The Ring of Musketeers--Peter Porthos (Thomas Gottschalk), John Smith D'Artagnan (David Hasselhoff), and Anne-Marie Athos (Alison Doody)--solve modern crimes with a combination of new-fangled technology and old-fashioned skill. They're summoned by their boss, antique dealer Maurice Treville
(John Rhys-Davies), to locate a kidnapped child whose Uncle Ross (Scott Jaeck) is an air traffic controller. Racketeer Vince Pellito (Andy Romano) is so determined to stop his accountant, Gary Murdock (Tony Maggio), from testifying against him that he's ordered Ross to crash the plane carrying the
star snitch. The Musketeers create a diversion outside the kidnappers' hideout and rescue the child, but have less success safely marshalling Murdock to the grand jury. While Pellito pleads with his Godfather (Michael V. Gazzo) to cut him in on an upcoming jewelry heist, Anne-Marie receives a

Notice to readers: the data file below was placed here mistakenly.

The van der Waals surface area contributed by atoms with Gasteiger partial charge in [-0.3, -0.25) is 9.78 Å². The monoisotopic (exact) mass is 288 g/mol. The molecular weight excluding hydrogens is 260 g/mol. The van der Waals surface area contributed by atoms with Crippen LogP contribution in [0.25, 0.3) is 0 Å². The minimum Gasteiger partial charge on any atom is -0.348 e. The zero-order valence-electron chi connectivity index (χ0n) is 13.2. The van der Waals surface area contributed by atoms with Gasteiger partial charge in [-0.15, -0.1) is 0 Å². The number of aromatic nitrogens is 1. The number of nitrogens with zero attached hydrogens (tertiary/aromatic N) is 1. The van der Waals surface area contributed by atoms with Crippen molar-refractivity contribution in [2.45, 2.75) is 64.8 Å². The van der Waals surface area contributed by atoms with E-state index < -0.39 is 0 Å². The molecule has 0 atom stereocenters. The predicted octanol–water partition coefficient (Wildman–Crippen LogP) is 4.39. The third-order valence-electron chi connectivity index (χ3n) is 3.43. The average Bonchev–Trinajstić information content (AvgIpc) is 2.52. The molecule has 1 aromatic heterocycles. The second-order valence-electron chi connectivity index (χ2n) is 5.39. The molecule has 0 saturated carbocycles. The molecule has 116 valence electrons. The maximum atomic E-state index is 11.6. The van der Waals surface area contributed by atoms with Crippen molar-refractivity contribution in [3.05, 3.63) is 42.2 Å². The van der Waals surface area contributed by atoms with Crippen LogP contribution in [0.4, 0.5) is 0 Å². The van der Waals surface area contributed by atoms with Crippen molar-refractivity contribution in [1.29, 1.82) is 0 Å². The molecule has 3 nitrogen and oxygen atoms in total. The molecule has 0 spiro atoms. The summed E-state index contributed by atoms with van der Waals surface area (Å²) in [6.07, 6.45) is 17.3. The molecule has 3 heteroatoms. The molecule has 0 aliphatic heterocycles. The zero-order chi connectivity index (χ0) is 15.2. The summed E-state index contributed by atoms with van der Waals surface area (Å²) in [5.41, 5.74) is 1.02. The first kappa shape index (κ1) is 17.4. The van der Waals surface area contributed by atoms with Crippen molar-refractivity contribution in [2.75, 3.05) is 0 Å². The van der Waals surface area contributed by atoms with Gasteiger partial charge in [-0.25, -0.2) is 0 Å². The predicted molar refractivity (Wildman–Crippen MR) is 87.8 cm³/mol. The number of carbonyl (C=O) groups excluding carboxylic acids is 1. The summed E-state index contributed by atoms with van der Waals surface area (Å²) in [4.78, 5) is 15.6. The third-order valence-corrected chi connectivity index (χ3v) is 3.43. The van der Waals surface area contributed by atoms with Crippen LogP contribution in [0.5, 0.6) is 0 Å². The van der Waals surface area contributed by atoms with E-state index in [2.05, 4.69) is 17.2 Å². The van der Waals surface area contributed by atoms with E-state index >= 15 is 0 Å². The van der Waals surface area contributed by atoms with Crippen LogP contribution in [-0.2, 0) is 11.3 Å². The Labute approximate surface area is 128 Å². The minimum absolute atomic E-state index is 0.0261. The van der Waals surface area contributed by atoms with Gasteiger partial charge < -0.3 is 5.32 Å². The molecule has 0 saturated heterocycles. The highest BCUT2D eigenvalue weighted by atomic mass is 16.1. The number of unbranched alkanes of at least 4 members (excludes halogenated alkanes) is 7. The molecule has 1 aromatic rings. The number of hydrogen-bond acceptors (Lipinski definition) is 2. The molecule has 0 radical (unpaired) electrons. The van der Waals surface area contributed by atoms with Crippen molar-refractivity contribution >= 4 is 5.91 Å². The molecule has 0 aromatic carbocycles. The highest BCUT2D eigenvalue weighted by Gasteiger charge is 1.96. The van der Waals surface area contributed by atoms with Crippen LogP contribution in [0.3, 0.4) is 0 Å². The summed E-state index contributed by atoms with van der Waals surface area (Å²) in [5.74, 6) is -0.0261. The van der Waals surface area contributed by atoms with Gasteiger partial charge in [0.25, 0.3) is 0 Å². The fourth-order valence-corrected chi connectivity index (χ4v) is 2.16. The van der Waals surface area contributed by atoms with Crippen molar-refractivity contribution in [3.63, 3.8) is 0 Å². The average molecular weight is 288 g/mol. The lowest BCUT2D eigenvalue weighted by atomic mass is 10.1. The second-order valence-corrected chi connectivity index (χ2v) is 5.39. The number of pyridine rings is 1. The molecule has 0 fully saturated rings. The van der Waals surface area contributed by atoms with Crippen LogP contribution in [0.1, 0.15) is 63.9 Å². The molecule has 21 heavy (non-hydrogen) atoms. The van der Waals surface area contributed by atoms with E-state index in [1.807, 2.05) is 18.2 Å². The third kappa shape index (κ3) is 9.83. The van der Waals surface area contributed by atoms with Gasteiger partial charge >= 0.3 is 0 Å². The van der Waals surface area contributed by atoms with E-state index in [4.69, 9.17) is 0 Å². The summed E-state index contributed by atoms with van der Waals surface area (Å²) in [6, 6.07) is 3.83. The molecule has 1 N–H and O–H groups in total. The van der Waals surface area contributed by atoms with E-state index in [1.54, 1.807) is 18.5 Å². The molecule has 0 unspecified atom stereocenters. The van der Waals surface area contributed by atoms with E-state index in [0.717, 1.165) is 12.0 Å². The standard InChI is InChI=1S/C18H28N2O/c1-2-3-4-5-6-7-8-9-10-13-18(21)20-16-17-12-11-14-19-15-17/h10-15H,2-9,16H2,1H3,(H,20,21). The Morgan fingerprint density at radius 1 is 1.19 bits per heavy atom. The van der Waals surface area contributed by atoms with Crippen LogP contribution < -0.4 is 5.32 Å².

visit from her ex-husband, Harry (Corbin Bernsen), who begs the Musketeers for protection. With their unwitting help, rogue cop Harry kills Murdock and escapes.
The Musketeers are joined by former burglar Burt Aramis (Cheech Marin), whose underworld connections come in handy. The four of them distract Pellito's chauffeur and exchange an empty valise for the carrying case of diamonds in his trunk; the switch costs Pellito his life. When renegade Harry
tries to reclaim Anne-Marie, the heroes rescue her by motorcycle, while Harry's escape vehicle sails off an embankment and crashes. Having proved his mettle, former housebreaker Burt Aramis is inducted officially as the fourth musketeer.
Star David Hasselhoff, who already has two successful juvenile TV shows ("Knight Rider" and "Baywatch") to his credit, isn't looking to broaden his horizons here. RING OF THE MUSKETEERS is "Charlie's Angels" recast with swordsmen, and the movie even moves episodically: each new adventure
dovetails with its predecessor with the depressing rhythm of a TV cop show. Within the bland limits of family entertainment, RING OF THE MUSKETEERS' goofy comic relief, tire-screeching car chases and swashbuckling rescue gambits give it reasonable energy. Kids may be entertained, but adults--even
those who applaud the movie's wholesomeness--are likely to be frustrated by the plot loopholes and silly tone. (Profanity, violence.) leave a comment
RING OF THE MUSKETEERS is an adolescent action picture whose cast is teen-free, perhaps because all the adults behave like children.